At a dinner party two men were discussing The Right Stuff, a book about the Mercury space programme. While Ted went on and on about the technical details he had picked up from the book, Dan offered only a few comments. “Ted got so much more out of the reading than T did.” Dan later said “Is he more intelligent than I am?” The two men had similar educational backgrounds and intelligence levels.
(In this article, you will find the keys for quick learning)
It was later discovered that Ted just knew how to learn better than Dan did. Ted had made his brain more absorbent by using a few simple skills. For years, experts had believed that an individual’s ability to learn was a fixed capacity.
During the last two decades, however, leading psychologists and educators have come to think otherwise. “We have increasing proof that human intelligence is expandable,” says Jack Lochhead, director of the Cognitive Development Project at the University of Massachusetts in Amherst. Actually to learn the ways for quick learning is so easy. “We know that with proper skills people can actually improve their learning ability.”
Moreover, these skills are basic enough so that almost anyone can master them with practice. You should know the ways of quick learning. Here, gathered from the ideas of experts across the country, are several proven ways to boost your learning ability.
THE KEYS TO QUICK LEARNING
1-] Look at the big picture first. When reading new, unfamiliar material, scan it first. Skim subheads, photocaptions and any available summaries. This previewing will help anchor in your mind what you then read.
2-] Practise memory-enhancing techniques. These techniques, also called mnemonics, transform new information into more easily remembered formulations. For instance, to a student who cannot spell the word arithmetic, a teacher can teach a sentence that remains locked in mind for years: “A rat in Tom’s house may eat Tom’s ice cream.” The first letters of each word spell arithmetic. Although mnemonics were once dismissed by researchers, they are now considered an effective means of boosting memory – doubling or even tripling the amount of new material that test subjects can retain.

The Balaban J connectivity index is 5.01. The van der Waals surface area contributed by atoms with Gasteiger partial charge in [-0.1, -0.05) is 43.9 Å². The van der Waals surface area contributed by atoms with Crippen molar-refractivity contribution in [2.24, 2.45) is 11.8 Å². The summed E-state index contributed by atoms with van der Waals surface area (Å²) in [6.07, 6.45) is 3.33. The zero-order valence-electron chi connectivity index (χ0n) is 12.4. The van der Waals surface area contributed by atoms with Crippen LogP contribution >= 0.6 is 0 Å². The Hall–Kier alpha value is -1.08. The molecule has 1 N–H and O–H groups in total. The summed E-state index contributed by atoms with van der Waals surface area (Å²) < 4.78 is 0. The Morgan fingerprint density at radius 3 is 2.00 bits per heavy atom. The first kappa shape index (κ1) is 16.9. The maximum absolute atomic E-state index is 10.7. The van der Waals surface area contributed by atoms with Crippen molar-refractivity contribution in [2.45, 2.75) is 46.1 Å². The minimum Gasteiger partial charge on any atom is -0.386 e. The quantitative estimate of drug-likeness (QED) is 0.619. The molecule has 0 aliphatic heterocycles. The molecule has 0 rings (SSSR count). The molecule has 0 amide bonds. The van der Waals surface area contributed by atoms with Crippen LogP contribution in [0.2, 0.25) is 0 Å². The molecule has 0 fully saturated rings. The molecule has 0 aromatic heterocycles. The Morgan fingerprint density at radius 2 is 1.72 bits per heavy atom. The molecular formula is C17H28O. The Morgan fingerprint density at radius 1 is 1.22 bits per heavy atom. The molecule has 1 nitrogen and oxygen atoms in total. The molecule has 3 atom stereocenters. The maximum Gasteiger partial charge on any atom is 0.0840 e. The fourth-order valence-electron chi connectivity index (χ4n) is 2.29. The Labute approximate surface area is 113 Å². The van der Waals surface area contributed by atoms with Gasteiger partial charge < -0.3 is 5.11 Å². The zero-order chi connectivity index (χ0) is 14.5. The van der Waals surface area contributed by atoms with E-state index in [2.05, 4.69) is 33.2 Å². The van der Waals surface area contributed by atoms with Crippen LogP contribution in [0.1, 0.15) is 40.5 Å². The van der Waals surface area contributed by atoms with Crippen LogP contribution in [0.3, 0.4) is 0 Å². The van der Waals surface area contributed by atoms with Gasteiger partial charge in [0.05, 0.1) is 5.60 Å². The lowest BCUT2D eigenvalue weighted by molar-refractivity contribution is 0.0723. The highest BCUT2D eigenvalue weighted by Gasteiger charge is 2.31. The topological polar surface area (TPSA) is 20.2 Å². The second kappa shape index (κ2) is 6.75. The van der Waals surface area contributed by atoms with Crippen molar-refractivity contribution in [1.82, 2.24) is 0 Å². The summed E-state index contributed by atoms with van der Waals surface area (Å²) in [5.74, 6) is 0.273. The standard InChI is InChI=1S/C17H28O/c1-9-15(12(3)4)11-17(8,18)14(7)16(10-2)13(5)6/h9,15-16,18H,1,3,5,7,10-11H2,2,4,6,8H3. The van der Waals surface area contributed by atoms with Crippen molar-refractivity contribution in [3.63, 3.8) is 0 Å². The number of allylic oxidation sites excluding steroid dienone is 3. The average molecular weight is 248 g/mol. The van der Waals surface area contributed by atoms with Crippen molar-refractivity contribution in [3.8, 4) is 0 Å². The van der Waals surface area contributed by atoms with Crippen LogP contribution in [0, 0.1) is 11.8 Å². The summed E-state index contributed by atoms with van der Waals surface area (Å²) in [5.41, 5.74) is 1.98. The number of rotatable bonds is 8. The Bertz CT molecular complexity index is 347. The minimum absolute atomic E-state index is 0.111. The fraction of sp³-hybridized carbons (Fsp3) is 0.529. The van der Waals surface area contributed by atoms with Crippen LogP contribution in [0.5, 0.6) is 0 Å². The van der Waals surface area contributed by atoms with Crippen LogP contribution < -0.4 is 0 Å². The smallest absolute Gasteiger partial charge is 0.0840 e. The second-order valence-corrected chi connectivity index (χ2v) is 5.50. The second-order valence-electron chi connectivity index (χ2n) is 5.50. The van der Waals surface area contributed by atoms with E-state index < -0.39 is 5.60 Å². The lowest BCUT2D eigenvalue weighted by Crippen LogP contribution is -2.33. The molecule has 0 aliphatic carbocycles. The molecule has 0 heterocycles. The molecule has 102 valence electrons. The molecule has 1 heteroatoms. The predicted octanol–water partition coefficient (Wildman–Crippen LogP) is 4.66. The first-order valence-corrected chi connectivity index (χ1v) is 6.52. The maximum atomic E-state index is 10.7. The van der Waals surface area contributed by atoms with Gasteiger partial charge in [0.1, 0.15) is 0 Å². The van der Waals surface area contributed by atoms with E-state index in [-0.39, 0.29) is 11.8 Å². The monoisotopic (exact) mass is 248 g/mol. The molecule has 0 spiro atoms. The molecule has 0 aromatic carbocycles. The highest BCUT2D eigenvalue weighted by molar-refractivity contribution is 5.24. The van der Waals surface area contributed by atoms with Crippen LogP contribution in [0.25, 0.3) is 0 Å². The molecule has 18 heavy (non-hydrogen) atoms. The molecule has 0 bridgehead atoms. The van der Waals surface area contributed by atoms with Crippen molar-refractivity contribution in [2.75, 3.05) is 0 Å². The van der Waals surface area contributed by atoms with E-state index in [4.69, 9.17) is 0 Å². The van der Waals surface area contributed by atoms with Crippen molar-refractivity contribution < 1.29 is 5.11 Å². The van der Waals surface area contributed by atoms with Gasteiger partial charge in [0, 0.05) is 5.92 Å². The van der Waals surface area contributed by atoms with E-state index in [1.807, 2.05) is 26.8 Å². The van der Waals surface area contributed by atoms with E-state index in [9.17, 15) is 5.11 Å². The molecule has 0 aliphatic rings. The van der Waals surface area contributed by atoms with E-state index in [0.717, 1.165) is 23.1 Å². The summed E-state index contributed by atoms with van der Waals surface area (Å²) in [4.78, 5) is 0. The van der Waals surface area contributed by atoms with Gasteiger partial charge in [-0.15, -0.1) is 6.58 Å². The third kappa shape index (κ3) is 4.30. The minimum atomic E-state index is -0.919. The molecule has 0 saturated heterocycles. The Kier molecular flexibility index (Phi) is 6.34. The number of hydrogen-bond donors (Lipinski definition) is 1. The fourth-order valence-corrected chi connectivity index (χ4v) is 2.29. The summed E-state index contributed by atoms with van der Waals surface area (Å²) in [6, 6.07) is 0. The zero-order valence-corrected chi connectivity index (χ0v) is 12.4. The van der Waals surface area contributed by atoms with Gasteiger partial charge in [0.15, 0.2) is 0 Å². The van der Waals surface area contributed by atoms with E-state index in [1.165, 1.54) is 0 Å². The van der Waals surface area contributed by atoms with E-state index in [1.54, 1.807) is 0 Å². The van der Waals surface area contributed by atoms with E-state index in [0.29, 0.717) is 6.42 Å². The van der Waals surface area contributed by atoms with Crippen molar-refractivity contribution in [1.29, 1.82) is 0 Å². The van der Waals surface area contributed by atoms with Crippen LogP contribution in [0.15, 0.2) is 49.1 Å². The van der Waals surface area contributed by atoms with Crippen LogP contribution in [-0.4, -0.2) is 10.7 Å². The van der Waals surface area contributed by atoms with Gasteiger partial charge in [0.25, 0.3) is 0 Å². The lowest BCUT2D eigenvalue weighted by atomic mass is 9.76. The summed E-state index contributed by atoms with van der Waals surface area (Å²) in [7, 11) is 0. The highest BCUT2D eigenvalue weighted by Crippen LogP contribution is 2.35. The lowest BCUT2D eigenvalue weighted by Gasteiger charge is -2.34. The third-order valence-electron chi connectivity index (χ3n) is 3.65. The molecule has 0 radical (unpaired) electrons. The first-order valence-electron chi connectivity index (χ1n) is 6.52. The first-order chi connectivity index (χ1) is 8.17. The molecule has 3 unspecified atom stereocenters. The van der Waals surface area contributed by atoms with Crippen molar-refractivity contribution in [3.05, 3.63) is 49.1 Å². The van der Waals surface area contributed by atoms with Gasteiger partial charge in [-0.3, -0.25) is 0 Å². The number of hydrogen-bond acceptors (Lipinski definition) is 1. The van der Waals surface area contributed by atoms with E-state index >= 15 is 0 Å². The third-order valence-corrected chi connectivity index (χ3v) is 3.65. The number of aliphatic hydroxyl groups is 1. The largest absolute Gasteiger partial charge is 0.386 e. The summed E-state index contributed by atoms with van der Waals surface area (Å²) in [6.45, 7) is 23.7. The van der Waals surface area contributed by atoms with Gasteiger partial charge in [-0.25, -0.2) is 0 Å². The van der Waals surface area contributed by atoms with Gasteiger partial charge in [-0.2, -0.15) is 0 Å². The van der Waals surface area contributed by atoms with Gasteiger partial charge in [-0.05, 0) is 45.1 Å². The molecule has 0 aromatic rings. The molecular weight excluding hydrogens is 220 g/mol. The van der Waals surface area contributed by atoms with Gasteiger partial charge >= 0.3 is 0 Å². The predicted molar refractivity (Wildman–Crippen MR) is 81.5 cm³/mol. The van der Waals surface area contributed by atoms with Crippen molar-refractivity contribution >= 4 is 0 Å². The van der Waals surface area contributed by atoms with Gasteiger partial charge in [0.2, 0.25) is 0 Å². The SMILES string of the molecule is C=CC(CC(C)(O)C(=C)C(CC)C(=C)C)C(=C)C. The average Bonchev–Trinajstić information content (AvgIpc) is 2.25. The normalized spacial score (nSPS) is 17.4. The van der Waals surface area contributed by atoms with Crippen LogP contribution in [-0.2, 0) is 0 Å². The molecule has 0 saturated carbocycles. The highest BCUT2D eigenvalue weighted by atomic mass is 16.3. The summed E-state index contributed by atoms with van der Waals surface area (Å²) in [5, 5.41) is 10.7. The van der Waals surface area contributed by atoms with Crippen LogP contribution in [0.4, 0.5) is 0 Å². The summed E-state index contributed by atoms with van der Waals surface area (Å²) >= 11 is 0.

3-] Organise facts into categories. In studies at Stanford University, students were asked to memorize 112 words. These included names of animals, items of clothing, types of transportation, and occupations. For one group, the words were divided into these four categories. For a second group, the words were listed at random. Those who studied the material in organised categories consistently outperformed the others, recalling two to three times more words.
For example, to remember the names of all former U.S. presidents in proper order, cluster the leaders into groups – those before the War of 1812, those from 1812 until the Civil War, those from the Civil War to World War I, and those after World War I. By thus organising complex material into logical categories, you create a permanent storage technique.
4-] Discover your own learning style. What’s your style? Try some self-analysis. What, for example, is your approach to putting together an unassembled item? Do you concentrate better in the morning or in the evening? In a noisy environment or a quiet one? In a library or in your own room? Make a list of all the pluses and minuses you can identify. Then use this list to create the learning environment best for you. Whichever style works for you, the good news is that you can expand your learning capacity. And this can make your life fuller and more productive.
All these easy keys will provide you quick learning.
A. Mark the best choice.
1. “Ted got so much more out of the reading than I did” (line 4) can be rephrased as
a) “Ted got more reading materials than I did.”
b) “Ted prefers to read outside but I don’t.”
c) “I didn’t read as much as Ted did.”
d) “Ted learned more about the material than I did.”